MongoDB is not a key/value store, it’s quite a bit more. It’s definitely not a RDBMS either. I haven’t used MongoDB in production, but I have used it a little building a test app and it is a very cool piece of kit. It seems to be very performant and either has, or will have soon, fault tolerance and auto-sharding (aka it will scale). I think Mongo might be the closest thing to a RDBMS replacement that I’ve seen so far. It won’t work for all data sets and access patterns, but it’s built for your typical CRUD stuff. Storing what is essentially a huge hash, and being able to select on any of those keys, is what most people use a relational database for. If your DB is 3NF and you don’t do any joins (you’re just selecting a bunch of tables and putting all the objects together, AKA what most people do in a web app), MongoDB would probably kick ass for you.
Oh, and did I mention that, of all the NoSQL options out there, MongoDB is the one of the only ones being developed as a business with commercial support available? If you’re dealing with lots of other people’s data, and have a business built on the data in your DB, this isn’t trivial.
On a side note, if you use Ruby, check out MongoMapper for very easy and nice to use ruby access.(from: NoSQL If Only It Was That Easy)
Cassandra is a highly scalable, eventually consistent, distributed, structured key-value store. Cassandra brings together the distributed systems technologies from Dynamo and the data model from Google’s BigTable. Like Dynamo, Cassandra is eventually consistent. Like BigTable, Cassandra provides a ColumnFamily-based data model richer than typical key/value systems.
Cassandra was open sourced by Facebook in 2008, where it was designed by one of the authors of Amazon’s Dynamo. In a lot of ways you can think of Cassandra as Dynamo 2.0. Cassandra is in production use at Facebook but is still under heavy development.
Sounded very promising when the source was released by Facebook last year. They use it for inbox search. It’s Bigtable-esque, but uses a DHT so doesn’t need a central server (one of the Cassandra developers previously worked at Amazon on Dynamo). Unfortunately it’s languished in relative obscurity since release, because Facebook never really seemed interested in it as an open-source project. From what I can tell there isn’t much in the way of documentation or a community around the project at present. (from: Anti RDBMS a List of Distributed Key Value Stores)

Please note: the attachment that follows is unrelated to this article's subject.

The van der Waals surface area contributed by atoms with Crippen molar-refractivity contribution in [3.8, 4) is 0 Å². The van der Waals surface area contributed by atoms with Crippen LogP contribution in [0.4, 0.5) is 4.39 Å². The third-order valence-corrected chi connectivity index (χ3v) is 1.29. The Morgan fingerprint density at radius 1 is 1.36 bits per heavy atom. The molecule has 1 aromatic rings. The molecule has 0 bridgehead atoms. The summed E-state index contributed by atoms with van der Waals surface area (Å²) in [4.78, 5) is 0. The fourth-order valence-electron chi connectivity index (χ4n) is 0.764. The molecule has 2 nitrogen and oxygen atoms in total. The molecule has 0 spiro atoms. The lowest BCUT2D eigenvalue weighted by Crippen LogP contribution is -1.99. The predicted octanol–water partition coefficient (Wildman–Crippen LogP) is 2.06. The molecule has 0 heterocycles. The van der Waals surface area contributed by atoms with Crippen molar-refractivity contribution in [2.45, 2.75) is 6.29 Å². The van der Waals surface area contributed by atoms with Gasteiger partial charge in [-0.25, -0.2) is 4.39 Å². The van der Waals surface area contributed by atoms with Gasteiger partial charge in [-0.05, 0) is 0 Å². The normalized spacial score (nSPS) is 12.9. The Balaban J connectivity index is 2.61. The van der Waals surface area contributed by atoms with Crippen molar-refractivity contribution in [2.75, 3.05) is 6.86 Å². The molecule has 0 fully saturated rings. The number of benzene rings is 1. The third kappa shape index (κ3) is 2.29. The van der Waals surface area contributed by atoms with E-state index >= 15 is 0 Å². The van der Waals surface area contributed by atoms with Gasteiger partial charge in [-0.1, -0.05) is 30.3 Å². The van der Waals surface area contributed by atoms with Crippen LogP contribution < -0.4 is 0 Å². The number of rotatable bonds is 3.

good intro: Up and Running With Cassandra
Although it is not your native Key Value Store, I found it interesting to put on the list. While it is commonly used through an SQL interface, the architecture and performance is exactly what you want: Cloud-like sharding, very good performance on key-value lookups, etc… And if you don’t want the SQL, you can use the NDB API directly, or REST through mod_ndb Apache module (http://code.google.com/p/mod-ndb/).
This would score high on your list if you evaluated it:
- Transparent sharding: Data is distributed through an md5sum hash on your primary key (or user defined key), yet you connect to whichever MySQL server you want, the partitions/shards are transparent behind that.
- Transparent re-sharding: In version 7.0, you can add more data nodes in an online manner, and re-partition tables without blocking traffic.
- Replication: Yes. (MySQL replication).
- Durable: Yes, ACID. (When using a redundant setup, which you always will.)
- Commit’s to disk: Not on commit, but with a 200ms-2000ms delay. Durability comes from committing to more than 1 node, *on commit*.
- Less than 10ms response times: You bet! 1-2 ms for quite complex queries even.
Other KVS I have in my backlog to expand on here later:
And as a bonus – there is another quite interesting initiative started by Yehuda Katz:
Moneta: A unified interface for key/value stores ================================================ Moneta provides a standard interface for interacting with various kinds of key/value stores. Out of the box, it supports: * File store for xattr * Basic File Store * Memcache store * In-memory store * The xattrs in a file system * DataMapper * S3 * Berkeley DB * Redis * SDBM * Tokyo * CouchDB All stores support key expiration, but only memcache supports it natively. All other stores emulate expiration. The Moneta API is purposely extremely similar to the Hash API. In order so support an identical API across stores, it does not support iteration or partial matches, but that might come in a future release.
Any additional info / projects are welcome!